"You know, the money's awesome. It's great. But I'm out here, when I line up in front of somebody, when I put the helmet on, it's to kick butt and it's to make sure that guy knows that I'm the best player to play against. After the game or something you can think about the money, but during that game ... I'm gonna make sure he knows that I'm the best player. Any team that faces me, they're gonna have to worry about me.
On how much responsibility is on him:
"Well, I mean with the contract it's gonna be all on me. My job is, if you don't see me being really as productive, I'm gonna probably be drawing double-teams and triple-teams and it's gonna be freeing up our other guys to make plays. So to kind of judge how I'm doing, you can just see how we're doing as a team and how we're performing as far as a defense.
"So as long as the defense is performing well ... I mean, it's kind of hard to go up from number four in the league, but it's a little bit easier to go up in the sack [totals], because other guys can get sacks too."
On his expectations of himself:
"When I go out on the field and play, I want to be the best player on the field, and my goal is to be the best player on the field, and to eventually get to that Hall of Fame status and be mentioned with Reggie White, Bruce Smith, and all the greats. That's where I want my name. So coming into this free agency, that's kind of what happened, but it's just only the first step."
That sounds like a guy who is ready to contribute to a winning football team. The comments Albert made last night, do not. Hard to believe he made such an unbelievable u-turn in just one season.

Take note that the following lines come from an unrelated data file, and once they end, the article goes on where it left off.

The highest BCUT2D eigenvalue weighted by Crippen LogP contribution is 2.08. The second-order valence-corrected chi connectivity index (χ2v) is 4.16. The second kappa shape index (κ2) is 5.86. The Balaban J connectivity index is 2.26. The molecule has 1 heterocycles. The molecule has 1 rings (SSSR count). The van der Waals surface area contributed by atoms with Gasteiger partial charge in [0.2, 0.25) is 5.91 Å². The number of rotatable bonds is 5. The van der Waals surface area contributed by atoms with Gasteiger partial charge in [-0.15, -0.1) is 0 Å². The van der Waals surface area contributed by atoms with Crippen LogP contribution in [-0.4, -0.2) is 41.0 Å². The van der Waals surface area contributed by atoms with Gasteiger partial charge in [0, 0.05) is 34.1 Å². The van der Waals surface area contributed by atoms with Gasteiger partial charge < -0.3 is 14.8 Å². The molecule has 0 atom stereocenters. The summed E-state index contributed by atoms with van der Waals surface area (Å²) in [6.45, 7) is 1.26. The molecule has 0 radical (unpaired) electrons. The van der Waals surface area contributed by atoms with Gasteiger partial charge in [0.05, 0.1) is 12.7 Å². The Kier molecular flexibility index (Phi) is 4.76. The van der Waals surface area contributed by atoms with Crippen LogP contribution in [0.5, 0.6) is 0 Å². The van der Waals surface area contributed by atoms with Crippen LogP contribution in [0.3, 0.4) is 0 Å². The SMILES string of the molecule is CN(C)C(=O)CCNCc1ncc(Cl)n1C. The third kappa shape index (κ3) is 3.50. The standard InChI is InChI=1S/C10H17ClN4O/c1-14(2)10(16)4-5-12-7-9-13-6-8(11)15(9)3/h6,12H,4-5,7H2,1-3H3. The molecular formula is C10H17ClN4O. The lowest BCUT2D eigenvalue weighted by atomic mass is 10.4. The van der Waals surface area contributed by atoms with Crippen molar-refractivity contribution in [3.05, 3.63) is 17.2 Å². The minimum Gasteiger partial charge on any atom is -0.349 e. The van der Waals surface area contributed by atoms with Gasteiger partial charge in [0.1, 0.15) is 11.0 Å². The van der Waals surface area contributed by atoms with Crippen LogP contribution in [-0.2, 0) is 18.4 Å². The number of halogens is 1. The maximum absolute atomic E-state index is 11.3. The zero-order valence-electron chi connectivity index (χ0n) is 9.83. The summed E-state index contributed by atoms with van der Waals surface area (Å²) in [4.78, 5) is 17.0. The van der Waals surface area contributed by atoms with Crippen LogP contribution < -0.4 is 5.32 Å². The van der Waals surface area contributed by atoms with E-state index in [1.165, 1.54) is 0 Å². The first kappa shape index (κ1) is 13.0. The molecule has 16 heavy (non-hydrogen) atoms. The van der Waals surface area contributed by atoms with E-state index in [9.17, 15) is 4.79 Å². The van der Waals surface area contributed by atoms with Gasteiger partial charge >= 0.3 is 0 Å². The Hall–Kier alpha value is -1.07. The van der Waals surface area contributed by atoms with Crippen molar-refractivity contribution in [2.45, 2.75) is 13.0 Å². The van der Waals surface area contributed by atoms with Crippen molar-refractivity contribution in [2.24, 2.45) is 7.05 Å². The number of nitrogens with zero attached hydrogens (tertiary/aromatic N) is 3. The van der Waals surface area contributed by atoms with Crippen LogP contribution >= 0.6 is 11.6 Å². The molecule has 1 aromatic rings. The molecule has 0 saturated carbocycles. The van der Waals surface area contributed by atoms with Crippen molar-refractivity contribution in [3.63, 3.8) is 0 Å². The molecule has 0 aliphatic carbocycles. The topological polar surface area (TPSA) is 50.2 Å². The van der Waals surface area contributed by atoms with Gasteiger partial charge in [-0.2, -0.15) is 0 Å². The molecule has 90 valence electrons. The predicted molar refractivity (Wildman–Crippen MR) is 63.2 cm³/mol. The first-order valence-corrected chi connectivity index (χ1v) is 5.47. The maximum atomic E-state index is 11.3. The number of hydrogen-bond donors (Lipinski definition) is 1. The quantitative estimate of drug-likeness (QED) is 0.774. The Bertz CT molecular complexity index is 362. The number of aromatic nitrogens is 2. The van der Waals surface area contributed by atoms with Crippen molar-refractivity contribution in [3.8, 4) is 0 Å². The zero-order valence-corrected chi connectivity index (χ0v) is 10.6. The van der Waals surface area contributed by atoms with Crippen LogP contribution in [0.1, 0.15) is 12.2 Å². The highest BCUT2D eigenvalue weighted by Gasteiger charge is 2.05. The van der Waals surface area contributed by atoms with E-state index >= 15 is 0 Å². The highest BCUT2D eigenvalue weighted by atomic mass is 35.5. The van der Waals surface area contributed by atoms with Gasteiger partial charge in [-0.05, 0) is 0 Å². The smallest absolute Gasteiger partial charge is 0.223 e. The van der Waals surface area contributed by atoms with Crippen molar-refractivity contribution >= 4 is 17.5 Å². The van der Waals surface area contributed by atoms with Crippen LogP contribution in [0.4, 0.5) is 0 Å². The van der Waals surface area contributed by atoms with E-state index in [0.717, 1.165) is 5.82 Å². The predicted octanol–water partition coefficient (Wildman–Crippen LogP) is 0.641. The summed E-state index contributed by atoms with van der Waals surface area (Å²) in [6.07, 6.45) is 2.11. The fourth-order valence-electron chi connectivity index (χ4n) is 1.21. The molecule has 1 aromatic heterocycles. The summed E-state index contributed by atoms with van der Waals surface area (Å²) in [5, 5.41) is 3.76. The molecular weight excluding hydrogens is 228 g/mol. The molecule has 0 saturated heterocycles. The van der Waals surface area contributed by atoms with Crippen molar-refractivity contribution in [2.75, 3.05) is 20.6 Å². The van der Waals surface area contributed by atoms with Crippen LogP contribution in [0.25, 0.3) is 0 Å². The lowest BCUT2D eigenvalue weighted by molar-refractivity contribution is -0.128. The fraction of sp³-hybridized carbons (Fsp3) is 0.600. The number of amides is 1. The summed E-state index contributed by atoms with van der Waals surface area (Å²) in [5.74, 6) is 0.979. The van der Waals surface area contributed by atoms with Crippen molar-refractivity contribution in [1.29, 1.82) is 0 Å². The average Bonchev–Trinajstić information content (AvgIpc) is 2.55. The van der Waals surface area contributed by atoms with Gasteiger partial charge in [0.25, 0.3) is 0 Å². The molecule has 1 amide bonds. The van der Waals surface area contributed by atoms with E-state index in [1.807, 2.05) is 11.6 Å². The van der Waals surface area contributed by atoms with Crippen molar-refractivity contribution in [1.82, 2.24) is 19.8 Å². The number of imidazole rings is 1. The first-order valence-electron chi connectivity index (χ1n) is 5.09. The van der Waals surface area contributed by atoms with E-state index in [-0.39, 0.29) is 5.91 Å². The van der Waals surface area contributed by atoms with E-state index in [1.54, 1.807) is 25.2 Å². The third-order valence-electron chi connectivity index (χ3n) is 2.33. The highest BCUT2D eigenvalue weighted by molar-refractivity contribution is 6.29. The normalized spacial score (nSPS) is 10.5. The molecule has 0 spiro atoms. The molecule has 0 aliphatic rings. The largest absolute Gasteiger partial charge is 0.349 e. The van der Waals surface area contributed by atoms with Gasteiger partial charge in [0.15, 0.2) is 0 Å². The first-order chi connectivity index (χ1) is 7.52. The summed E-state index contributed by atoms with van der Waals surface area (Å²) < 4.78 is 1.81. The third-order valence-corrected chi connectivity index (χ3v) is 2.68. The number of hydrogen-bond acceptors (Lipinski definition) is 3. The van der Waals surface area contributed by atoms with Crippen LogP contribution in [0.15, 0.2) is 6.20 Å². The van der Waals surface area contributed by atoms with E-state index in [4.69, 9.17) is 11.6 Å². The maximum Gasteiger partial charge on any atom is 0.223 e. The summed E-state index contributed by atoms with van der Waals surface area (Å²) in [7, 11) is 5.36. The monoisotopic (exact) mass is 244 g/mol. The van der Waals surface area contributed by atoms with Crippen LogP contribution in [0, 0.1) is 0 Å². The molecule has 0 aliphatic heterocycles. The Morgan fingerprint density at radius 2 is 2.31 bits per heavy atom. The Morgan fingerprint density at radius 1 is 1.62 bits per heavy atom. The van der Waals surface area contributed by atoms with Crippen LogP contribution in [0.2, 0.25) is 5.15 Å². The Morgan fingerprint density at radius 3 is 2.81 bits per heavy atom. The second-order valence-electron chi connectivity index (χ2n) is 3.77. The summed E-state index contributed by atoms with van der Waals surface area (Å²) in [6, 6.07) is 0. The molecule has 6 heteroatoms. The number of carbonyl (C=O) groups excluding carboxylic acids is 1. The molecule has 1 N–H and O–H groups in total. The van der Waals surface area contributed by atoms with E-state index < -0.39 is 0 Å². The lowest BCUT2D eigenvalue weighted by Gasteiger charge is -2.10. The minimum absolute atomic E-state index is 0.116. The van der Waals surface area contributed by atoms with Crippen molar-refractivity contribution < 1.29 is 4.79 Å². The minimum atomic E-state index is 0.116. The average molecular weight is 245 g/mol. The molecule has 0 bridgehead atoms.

The Washington Post has offers a bit of clarity on just how much money the Redskins will have payed for a one year rental at DT, from Jason Reid.
The Redskins had hoped to trade Haynesworth before they paid his $21 million bonus -- believed to be the largest in NFL history -- on April 1, according to people familiar with the situation. They continued their efforts to move him during the three-day April draft, multiple league sources said, but did not receive the offers they sought in exchange for a player who already has been paid $32 million of the then-record $41 million he was guaranteed.
That money was part of the seven-year, $100-million contract Haynesworth signed in February of 2009. Haynesworth is guaranteed another $9 million in base salary over the next two seasons.
As the furor over Albert Haynesworth's holdout starts to reach a new crescendo, many pundits have already started to suggest different avenues for the Washington Redskins to pursue when dealing with the disgruntled defensive tackle. Matt Bowen of National Football Post believes that the best recourse for the Redskins to take is not to trade Haynesworth, but fine him until he returns to work:
The solution here is simple: fine him—repeatedly. Fine him for skipping this weekend (which is over $9,000 for the camp) and then fine him for every single day he skips out on training camp, which can get expensive at a rate around $16,000 per day. You want to get the attention of a player? It’s simple, go to his wallet.
Bowen goes on to point out that Haynesworth lacks the one thing that all successful holdouts have: leverage.